The concept paper, available on the SEC website, says the purpose of rating/grading equity is to provide the potential retail or institutional investor with an independent view on the fundamentals and prospects of the company seeking to list on the stock exchange. “The investor (now) has only the lPO prospectus to go by and sometimes even the information contained in the prospectus may not be read or grasped by some investors. There is also a risk that a company that raises capital successfully from the public, ends up in financial difficulties, shortly after the IPO,” it said.
“A rating agency which is registered with the SEC can bridge this information gap with an IPO grading, by providing an independent and objective analysis which would help enhance an investor’s ability to make an informed investment decision. Also equally important is that prospective Issuers with strong fundamentals and good prospects can be in position to justify a higher share price, as a result of obtaining a higher IPO grade. The IPO grading will also help raise the profiles of Sri lankan Issuers I Corporates and develop a vibrant market place,” the paper suggested, adding that the deadline for public comments closes on July 31.
The SEC said currently, there is no equivalent rating requirement to be eligible to list equity on the Colombo Stock Exchange (CSE). The eligibility requirements for an applicant entity seeking to list equity on the Diri Savi Board of the CSE are — stated capital of not less than Rs.100 million at the time of listing, positive net assets as per the consolidated audited financial statements for the financial year immediately preceding the date of application, minimum ‘Public Holding’ of 10% and a minimum of 100 ‘public’ shareholders holding not less than 100 shares each, and, an operating history of at least one year immediately preceding the date of application to the CSE.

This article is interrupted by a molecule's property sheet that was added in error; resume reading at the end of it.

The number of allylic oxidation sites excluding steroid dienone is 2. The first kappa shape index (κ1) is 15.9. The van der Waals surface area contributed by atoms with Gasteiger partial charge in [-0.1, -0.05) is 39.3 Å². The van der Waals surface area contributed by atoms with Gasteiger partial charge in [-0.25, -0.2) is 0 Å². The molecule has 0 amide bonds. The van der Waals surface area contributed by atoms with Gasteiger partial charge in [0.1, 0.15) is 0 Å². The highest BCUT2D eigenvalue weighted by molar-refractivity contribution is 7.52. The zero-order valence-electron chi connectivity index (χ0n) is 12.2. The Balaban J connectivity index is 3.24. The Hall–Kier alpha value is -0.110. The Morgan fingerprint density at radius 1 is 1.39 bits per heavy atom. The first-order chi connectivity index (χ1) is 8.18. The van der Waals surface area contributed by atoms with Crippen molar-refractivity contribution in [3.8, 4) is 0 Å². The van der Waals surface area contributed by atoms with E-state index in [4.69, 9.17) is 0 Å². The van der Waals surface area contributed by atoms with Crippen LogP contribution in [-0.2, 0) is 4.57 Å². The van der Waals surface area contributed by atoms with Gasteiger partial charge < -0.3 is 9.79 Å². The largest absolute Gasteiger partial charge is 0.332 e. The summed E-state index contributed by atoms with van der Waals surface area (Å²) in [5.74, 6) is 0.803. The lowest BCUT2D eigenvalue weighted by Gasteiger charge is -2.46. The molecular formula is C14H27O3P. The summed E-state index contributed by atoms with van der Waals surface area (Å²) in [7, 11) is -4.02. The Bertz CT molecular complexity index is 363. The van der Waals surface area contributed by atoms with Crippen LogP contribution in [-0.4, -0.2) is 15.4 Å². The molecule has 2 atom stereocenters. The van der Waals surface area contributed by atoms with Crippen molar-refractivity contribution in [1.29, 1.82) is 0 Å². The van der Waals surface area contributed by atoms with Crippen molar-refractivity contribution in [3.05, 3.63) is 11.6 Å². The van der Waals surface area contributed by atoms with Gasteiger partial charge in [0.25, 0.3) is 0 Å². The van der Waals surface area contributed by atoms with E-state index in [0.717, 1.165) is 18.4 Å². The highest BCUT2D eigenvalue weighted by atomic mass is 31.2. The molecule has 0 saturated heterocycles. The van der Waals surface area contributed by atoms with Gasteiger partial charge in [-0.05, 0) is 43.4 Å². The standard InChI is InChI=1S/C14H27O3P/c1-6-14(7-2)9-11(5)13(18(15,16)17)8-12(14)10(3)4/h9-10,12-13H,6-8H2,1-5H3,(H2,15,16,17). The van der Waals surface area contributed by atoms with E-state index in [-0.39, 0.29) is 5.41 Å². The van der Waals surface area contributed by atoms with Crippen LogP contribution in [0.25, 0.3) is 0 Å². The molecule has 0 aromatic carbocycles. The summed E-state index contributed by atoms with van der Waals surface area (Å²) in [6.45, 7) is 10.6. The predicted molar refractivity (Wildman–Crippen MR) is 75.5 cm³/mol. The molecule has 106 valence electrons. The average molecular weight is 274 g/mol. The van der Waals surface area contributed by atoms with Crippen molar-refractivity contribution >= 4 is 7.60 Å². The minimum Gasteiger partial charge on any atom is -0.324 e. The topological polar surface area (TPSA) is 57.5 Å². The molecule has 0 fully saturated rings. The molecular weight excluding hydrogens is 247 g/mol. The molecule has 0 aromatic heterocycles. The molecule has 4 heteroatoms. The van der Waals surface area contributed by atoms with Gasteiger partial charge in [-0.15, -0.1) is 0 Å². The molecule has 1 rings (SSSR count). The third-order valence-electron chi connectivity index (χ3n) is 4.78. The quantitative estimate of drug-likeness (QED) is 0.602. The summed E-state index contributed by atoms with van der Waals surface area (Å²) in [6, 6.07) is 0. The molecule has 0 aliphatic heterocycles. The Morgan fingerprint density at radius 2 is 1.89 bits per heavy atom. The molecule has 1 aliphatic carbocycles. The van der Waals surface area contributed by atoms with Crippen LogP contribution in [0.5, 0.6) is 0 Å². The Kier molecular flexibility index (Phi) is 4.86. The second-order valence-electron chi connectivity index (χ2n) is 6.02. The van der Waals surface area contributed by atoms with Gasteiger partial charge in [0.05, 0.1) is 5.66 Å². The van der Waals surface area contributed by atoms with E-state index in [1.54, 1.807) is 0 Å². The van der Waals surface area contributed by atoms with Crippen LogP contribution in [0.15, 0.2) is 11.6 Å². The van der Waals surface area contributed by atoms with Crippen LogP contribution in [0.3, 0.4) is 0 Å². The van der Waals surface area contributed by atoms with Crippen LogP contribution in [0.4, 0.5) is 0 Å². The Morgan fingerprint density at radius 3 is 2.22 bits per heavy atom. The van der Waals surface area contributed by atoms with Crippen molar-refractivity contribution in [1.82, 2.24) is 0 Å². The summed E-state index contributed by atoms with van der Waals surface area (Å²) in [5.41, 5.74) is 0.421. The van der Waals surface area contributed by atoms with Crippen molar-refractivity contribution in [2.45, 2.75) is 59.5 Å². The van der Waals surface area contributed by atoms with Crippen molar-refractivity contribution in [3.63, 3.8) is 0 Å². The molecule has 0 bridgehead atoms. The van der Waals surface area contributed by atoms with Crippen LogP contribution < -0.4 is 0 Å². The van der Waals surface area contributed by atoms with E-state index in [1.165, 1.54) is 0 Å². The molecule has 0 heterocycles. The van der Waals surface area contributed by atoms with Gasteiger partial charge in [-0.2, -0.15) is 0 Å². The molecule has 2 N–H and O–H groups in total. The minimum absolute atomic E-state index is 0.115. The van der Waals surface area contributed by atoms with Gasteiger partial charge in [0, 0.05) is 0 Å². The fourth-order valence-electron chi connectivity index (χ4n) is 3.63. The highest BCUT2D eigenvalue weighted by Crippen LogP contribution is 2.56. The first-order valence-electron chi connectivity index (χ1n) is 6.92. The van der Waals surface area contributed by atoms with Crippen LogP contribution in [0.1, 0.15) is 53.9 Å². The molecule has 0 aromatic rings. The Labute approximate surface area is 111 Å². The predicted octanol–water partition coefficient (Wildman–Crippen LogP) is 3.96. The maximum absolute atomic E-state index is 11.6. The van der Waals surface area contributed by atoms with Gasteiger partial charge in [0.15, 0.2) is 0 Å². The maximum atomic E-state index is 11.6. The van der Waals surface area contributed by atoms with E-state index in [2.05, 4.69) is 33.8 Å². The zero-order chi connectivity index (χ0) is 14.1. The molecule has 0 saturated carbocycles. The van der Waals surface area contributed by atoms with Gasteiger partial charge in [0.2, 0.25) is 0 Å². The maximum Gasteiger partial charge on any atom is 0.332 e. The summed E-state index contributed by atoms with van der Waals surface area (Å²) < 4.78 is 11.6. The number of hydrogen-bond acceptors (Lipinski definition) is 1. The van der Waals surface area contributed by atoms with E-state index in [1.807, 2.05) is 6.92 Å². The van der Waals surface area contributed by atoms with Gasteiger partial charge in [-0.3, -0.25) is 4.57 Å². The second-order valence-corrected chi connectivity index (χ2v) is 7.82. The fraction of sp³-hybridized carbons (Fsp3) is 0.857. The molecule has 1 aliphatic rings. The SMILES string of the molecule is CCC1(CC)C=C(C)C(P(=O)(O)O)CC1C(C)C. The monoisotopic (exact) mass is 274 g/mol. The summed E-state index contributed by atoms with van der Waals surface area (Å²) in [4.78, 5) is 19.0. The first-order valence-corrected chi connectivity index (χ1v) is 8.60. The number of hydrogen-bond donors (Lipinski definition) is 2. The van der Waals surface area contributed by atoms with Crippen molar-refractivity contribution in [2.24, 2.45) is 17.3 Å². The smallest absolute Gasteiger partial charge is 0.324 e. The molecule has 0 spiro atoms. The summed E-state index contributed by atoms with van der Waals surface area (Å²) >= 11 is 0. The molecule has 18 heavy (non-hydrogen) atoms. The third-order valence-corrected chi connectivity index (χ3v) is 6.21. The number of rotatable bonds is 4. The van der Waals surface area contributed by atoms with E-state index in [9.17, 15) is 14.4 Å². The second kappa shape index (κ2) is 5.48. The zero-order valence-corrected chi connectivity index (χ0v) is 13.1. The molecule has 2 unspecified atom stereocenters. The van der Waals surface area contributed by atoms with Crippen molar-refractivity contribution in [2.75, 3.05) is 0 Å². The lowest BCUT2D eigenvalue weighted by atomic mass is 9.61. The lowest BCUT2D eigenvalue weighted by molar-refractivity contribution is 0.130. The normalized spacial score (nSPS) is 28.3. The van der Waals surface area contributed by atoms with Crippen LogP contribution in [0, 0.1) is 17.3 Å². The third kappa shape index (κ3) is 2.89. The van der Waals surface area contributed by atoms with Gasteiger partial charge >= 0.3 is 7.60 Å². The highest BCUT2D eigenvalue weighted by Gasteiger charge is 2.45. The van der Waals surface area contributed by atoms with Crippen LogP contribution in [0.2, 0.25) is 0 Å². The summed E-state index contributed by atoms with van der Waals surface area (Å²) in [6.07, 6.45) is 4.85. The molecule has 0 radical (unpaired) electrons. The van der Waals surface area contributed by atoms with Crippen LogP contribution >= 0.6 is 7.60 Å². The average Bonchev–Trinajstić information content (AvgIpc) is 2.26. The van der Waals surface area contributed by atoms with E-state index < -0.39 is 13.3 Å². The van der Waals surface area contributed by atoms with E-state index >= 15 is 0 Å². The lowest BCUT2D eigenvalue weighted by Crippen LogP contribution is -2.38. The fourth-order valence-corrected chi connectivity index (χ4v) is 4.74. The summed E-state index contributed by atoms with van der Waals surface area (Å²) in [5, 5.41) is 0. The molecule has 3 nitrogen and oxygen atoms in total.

An IPO grade is the grade assigned by a rating agency (registered with the SEC) to the IPO by a corporate seeking to list. The IPO grade represents a relative assessment of the fundamentals of that Issue in relation to the other listed equity securities. It is generally assigned on a five-point point scale with a higher score indicating stronger fundamentals and vice versa.
The IPO grade tells the investor about the prospects of the company seeking to list. It is issued based on a thorough study of fundamentals of the prospective issuer company, the industry in which it operates and the competitive strengths of the company amongst other factors. From the investor’s point of view, it provides an indicator to make a judgement that can also be used to assess the fairness of the IPO price, the paper said.
“However, it is important to note that IPO grading does not consider the IPO issue price. The IPO grade is an independent and credible input to aid the investor in the investment process and the investor needs to make his/her own independent decision regarding investing in the IPO. The test of the IPO grading is not in the market price, but in the overall financial performance of the company, as prices can vary depending on extraneous conditions. However the grading could be a useful indicator to justify whether the IPO price is fair or over-priced,” it said.
Independent equity research schemes
Stock exchanges in the Asian region have initiated independent equity research schemes for listed companies with the aim of providing unbiased research reports, with in-depth analysis of the fundamentals and valuation of listed companies, to encourage informed investment decision making by investors. This scheme is funded mainly through the stock exchange or the market development fund relating to the stock exchange. Such schemes exist in markets like India, Singapore, Malaysia, Indonesia, Australia, the US and Europe.
“Independent analyst advice is of crucial importance as they provide investors with an unbiased, analytical view by a third party,” the paper noted.